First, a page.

Then she took her cell phone up to the computer in Edward’s old study and downloaded the pictures. She had no paper to print them on, and anyway, the printer was none too reliable. She sent Ruth her photo of the flower arrangement, then sat there and thought.

On an impulse, she looked up the website of the police station on Willis Street, the one closest to the resale shop and nursery, found the name of the Chief, located his email address, composed a letter telling him about their two encounters with the tattoo man, attached both pictures, and pushed SEND. Not that anyone would take her email seriously. But the picture of him on her computer now was more sinister than what she remembered. Surely no one could look at it and not be alarmed. It was out of her hands.

She made herself a drink. It wasn’t even three o’clock but who’d tell.

 

A week later, Kitty was reading the newest Libby Tidewater mystery in a shady spot in the backyard when she heard something stirring. She turned around, expecting to find a rabbit or squirrel, and saw it was him—the tattooed man.

 “Mrs. Gartland? Katherine Gartland?”

How had he learned her name? The cops must have provided him with it. Not only had they not believed the information on her email, they’d turned her name over to him.

“Mrs. Gartland? Just want to talk to you for a minute. You don’t need to be afraid.”

 “I should call the police.” Kitty waved her cell phone in the air. “And my neighbors are home.” She nodded toward the car in the driveway next door.

“Calling the police doesn’t always help. Sometimes it makes things worse.”

 “I have 911 on automatic dial,” she told him. “So keep your distance. Push a button and they’ll be here in ninety seconds.”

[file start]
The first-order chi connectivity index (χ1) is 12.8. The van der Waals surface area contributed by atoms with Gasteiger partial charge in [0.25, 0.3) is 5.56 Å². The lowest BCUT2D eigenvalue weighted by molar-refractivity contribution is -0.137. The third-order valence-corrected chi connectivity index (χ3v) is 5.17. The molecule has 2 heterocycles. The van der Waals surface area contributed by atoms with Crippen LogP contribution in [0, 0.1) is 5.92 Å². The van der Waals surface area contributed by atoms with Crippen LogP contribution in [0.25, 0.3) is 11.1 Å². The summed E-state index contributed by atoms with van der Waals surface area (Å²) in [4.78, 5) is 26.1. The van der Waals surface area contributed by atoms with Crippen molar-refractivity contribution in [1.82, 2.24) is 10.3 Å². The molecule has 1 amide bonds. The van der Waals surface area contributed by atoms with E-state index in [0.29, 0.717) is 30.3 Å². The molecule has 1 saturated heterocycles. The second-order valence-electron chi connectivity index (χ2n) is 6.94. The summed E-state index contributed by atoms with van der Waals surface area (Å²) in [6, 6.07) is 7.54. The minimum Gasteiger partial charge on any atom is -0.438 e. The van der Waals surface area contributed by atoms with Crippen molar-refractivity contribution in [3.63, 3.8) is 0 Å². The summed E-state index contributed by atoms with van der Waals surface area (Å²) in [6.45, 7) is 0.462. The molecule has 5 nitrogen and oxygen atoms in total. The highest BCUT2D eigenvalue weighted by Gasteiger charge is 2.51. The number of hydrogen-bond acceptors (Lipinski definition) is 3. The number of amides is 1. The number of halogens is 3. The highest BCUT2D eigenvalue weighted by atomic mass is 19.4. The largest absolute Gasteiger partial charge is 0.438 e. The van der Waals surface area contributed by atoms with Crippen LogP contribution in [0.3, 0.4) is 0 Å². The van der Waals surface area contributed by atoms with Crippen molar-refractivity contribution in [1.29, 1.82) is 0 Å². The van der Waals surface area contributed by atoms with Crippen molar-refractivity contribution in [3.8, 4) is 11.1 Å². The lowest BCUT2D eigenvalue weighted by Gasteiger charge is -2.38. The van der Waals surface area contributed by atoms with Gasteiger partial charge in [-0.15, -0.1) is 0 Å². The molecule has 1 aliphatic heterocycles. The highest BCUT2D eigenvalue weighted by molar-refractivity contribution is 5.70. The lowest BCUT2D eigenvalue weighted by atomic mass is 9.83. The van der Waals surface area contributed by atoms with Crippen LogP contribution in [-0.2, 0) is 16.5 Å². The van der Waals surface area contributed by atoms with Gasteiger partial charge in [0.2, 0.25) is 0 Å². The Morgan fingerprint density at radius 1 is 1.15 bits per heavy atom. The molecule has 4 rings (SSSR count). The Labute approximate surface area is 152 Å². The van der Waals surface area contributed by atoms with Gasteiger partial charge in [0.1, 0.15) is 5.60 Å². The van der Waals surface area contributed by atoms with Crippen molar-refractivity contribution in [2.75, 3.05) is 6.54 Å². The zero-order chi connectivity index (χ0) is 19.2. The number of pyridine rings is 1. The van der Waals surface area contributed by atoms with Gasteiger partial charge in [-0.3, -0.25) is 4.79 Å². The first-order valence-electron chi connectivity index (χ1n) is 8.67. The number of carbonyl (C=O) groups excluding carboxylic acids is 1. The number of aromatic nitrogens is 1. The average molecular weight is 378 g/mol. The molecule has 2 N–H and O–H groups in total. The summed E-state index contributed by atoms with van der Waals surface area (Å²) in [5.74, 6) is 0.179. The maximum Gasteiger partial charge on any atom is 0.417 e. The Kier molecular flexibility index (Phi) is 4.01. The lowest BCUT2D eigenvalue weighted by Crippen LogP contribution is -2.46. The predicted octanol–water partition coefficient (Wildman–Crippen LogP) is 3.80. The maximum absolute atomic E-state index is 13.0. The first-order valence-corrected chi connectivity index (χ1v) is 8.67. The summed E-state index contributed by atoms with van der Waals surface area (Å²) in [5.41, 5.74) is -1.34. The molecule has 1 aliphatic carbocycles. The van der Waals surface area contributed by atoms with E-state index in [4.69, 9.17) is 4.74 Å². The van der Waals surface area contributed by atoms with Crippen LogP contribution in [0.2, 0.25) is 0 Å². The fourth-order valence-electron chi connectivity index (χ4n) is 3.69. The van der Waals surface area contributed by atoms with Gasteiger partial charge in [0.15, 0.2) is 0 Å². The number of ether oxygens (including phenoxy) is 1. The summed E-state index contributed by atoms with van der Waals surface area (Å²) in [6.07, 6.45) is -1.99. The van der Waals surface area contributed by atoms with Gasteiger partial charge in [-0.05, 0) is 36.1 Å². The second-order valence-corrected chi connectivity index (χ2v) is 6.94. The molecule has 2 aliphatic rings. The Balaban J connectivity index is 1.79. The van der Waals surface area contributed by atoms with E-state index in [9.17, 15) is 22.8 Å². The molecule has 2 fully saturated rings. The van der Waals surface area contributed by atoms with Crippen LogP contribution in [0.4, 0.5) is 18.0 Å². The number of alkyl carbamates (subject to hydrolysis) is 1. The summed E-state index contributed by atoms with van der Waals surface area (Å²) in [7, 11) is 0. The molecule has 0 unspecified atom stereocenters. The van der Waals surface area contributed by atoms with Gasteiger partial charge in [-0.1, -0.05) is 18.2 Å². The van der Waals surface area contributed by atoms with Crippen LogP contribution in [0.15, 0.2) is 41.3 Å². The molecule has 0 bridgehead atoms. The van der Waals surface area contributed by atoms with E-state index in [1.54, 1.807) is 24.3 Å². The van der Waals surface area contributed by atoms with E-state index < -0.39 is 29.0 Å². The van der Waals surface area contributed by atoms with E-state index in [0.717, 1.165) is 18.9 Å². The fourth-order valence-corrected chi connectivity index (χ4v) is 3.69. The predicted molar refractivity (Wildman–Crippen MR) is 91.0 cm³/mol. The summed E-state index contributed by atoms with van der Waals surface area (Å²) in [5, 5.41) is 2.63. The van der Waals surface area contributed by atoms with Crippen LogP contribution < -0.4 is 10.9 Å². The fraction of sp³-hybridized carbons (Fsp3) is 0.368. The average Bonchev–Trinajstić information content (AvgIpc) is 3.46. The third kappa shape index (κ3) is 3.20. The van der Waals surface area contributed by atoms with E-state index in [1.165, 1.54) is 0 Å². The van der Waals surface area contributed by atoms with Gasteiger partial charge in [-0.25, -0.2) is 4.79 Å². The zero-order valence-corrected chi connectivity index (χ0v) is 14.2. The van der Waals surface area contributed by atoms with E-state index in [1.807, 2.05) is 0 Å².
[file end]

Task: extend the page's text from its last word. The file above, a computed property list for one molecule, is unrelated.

“I won’t move.”

“So what is it? What do you want from me?”

“You really screwed up.”

“I beg your pardon.”

“Fucked up, siccin’ the police on me like you did. You picked the wrong person to bounce out of that house. It’s Sally who comes down on her. Tiff’s mother.”

Kitty gave an audible groan, and he frowned. “Look at these pictures, Katherine. Do they look like I’m some scary kinda guy.” He pulled out his wallet and tossed it to her. It was filled with pictures of the man, the child, and a woman who looked angry. “I got her away from Sal as much as I could, but now…That social services worker came roaring into the house like I’d been caught—what’s that word—infragrante.” 

She considered correcting him, but instead said, “Your behavior last Saturday was…worrisome. Besides, I only have your word that you weren’t the… perpetrator.”

“Notice they call them perps on TV now. At first I thought they were saying pervs.”

“That dress you bought her, for instance.”

“What the green one? It was for a school play.”

This was possible. “How did you find me anyway? Did the social worker tell you who filed the complaint?”

“Nah. I took a picture of your plate when I saw you at the resale shop. You were hanging around, watching us. Gave me the creeps. Had the number run some place online after the crat showed up. Cost some money, but I wanted to come by here and tell you, you got it wrong.”

“Crat?”

“Social worker, you know. Bureaurcrat. Now you left Tiff in the hands of her crazy-ass mother. Right now, she’s probably beating the crap out of her.” He paused. “Sal doesn’t like to be without a man—if you get my meaning.”

Kitty sank into a garden chair. “My God. What can we do about it, Mr….I don’t know your name.”

“Just call me Stewie.”

“Maybe I can tell the police I was wrong, Stewart.”

“Stewie. See, that’s not gonna work, Katherine, because I have a record. Not for anything to do with messing with kids. Sold a little dope, way back when.”

“Then what can I do?” She’d grown stone cold with fear at the thought of Tiffany alone with her maniacal mother.

“Best thing now is to wait. Let things cool off. Then I can work myself back in there.”

She’d drive by the house herself in the meantime. He’d tell her the address. Ruth and she could take shifts. She could tell the police she made a mistake.